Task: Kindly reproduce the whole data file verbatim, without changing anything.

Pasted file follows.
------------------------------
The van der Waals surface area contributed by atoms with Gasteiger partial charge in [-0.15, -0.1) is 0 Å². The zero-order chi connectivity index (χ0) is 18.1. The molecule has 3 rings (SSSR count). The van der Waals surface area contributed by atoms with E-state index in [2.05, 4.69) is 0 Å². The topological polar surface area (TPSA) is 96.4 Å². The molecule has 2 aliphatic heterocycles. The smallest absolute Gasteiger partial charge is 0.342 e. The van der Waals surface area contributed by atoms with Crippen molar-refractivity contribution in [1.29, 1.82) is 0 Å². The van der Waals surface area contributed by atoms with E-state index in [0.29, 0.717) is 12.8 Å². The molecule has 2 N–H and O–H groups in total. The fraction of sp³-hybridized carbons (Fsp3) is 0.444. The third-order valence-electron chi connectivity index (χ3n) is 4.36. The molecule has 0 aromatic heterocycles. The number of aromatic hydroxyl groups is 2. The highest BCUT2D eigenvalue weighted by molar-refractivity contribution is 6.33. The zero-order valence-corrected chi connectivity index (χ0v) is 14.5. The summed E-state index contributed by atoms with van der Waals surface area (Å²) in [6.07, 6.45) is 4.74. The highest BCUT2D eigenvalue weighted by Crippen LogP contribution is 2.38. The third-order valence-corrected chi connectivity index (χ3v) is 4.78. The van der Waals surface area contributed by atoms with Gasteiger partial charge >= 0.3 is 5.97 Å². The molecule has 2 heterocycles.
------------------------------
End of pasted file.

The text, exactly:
The van der Waals surface area contributed by atoms with Gasteiger partial charge in [-0.15, -0.1) is 0 Å². The zero-order chi connectivity index (χ0) is 18.1. The molecule has 3 rings (SSSR count). The van der Waals surface area contributed by atoms with E-state index in [2.05, 4.69) is 0 Å². The topological polar surface area (TPSA) is 96.4 Å². The molecule has 2 aliphatic heterocycles. The smallest absolute Gasteiger partial charge is 0.342 e. The van der Waals surface area contributed by atoms with Crippen molar-refractivity contribution in [1.29, 1.82) is 0 Å². The van der Waals surface area contributed by atoms with E-state index in [0.29, 0.717) is 12.8 Å². The molecule has 2 N–H and O–H groups in total. The fraction of sp³-hybridized carbons (Fsp3) is 0.444. The third-order valence-electron chi connectivity index (χ3n) is 4.36. The molecule has 0 aromatic heterocycles. The number of aromatic hydroxyl groups is 2. The highest BCUT2D eigenvalue weighted by molar-refractivity contribution is 6.33. The zero-order valence-corrected chi connectivity index (χ0v) is 14.5. The summed E-state index contributed by atoms with van der Waals surface area (Å²) in [6.07, 6.45) is 4.74. The highest BCUT2D eigenvalue weighted by Crippen LogP contribution is 2.38. The third-order valence-corrected chi connectivity index (χ3v) is 4.78. The van der Waals surface area contributed by atoms with Gasteiger partial charge >= 0.3 is 5.97 Å². The molecule has 2 heterocycles.